the amazing thing I made this morning
with only what we had left in the fridge
before you came home with new groceries.
I’m as tired as you are of genius. Hey,
do you know where we put the sky?
I haven’t seen it for months.
When I was in New Mexico last week
all I did was push the baby in her stroller
and worry about the sun on her legs
and think about coming home. Now
I’m home and I’m thinking of the way
the light came in off the runway
while I was waiting in the airport
for the return flight, feeding the baby
a hundred Cheerios, one by one, thinking,
I don’t even know how to visit New Mexico
anymore, thinking, I guess there isn’t going to be
a time when I live like I lived that summer
in Santa Fe, that summer-into-fall
I’ve for so long told myself I will someday
return to, that place I’ve kept, that ace
in the hole, that life with mornings
and afternoons that I am still holding back
with the very tip of my fingernail. After all,
this afternoon is the afternoon I’ve been
waiting for all my life: running
the vacuum over the rugs while you walk
the baby around the block and my breasts
heat and tingle as they fill again with milk
and someone with the wrong number
calls my cell again and again, refusing
to take there is no Phillip here for an answer.
This is, after all, the exact life I take with me
to bed each night, digging deeper and deeper
into its blood-dark soil, waking some mornings
from dreams that shake me and leave me
with a thirst for the past or the future,
a distance I can never reach—dreams
of a house I don’t recognize but know
I have lived in all my life, someone
I’ve never seen saying, Reach under
your shoulder blade and feel with your fingers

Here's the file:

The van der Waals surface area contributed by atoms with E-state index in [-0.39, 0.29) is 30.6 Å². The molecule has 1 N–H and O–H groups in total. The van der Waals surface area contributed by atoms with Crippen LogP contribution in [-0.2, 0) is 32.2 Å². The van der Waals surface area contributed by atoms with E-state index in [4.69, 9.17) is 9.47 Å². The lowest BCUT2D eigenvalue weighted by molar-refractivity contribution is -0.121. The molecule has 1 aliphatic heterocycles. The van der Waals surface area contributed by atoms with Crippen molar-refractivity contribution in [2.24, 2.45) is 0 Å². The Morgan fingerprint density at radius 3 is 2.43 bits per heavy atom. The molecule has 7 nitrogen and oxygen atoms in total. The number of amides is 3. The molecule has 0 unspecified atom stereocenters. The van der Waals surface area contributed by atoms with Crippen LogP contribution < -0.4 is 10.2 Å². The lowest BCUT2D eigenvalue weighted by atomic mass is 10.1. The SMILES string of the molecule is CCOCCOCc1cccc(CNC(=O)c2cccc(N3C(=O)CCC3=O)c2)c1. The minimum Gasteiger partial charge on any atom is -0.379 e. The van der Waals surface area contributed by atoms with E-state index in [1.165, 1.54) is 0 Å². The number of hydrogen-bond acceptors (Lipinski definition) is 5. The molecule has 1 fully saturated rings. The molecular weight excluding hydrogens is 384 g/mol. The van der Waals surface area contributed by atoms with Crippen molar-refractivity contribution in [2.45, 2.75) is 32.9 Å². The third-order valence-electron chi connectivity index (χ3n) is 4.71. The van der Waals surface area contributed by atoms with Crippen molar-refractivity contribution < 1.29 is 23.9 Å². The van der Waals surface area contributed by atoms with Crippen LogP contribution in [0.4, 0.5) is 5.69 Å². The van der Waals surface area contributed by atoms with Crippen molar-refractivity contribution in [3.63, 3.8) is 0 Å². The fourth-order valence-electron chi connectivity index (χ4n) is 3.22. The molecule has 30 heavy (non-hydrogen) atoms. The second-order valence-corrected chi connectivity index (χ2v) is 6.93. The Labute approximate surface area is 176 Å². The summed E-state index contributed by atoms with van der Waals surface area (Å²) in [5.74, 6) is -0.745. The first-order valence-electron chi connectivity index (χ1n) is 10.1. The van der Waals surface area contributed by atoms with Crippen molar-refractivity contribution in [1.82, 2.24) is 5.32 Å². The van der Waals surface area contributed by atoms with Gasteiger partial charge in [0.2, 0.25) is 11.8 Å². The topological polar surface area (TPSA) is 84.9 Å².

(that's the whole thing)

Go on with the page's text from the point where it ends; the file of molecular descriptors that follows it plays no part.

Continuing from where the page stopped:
the place where I pierced you. Oh,
that summer: Why did I have to leave it
cracked open behind me as I went? How
did I even do that? How did I get that
one sky to stay wedged there, blue as the sky
and just as big?
I am done smoking cigarettes, done waiting tables, done counting tips
at two a.m. in the neon-dark dance hall, done sleeping with young men
in my apartment, done facing them or not, thinking of oblivion, which
is better than nothing. I am done not wearing underwear because
it’s so Victorian. I am done telling men I don’t wear underwear because
it’s so Victorian. I am done with the night a guy spread my legs
on a pool table, all those balls piled up in the pockets. I am done.
I am never going back. When I see that night on the street I will
drive past and never even glance over. I am done going to grad school,
nodding in your workshop. I am done teaching English as a second
language, saying I pointing to my chest, saying you pointing to them.
I am done teaching the poetry class where no one talked and no one
listened to me and outside the window the cottonwood wagged
its sun-white leaves in the breeze as if to say, I give up, I give up. I am done
being a childless woman, a childless wife, a woman with no scars
on her body. I am done with the wide afternoons of before, the long
stare, the tightly closed door. And I am done, too, for the most part,
with the daydream of after. I am after for now. I am turning up the heater
to see if that will make the baby sleep another fifteen minutes
so I can finish this poem. I am done thinking of the past as if it had
survived, though sometimes I think of the past and sometimes I see it
coming, catching up, hands caked with dried mud, head shaved clean.
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This is all we have on today’s post on the Best Poems by Carrie Fountain. This is, however, not an exhaustive list, and if we have missed out on some of your favorites, then please feel free to add them in the comment section below.
Until next time!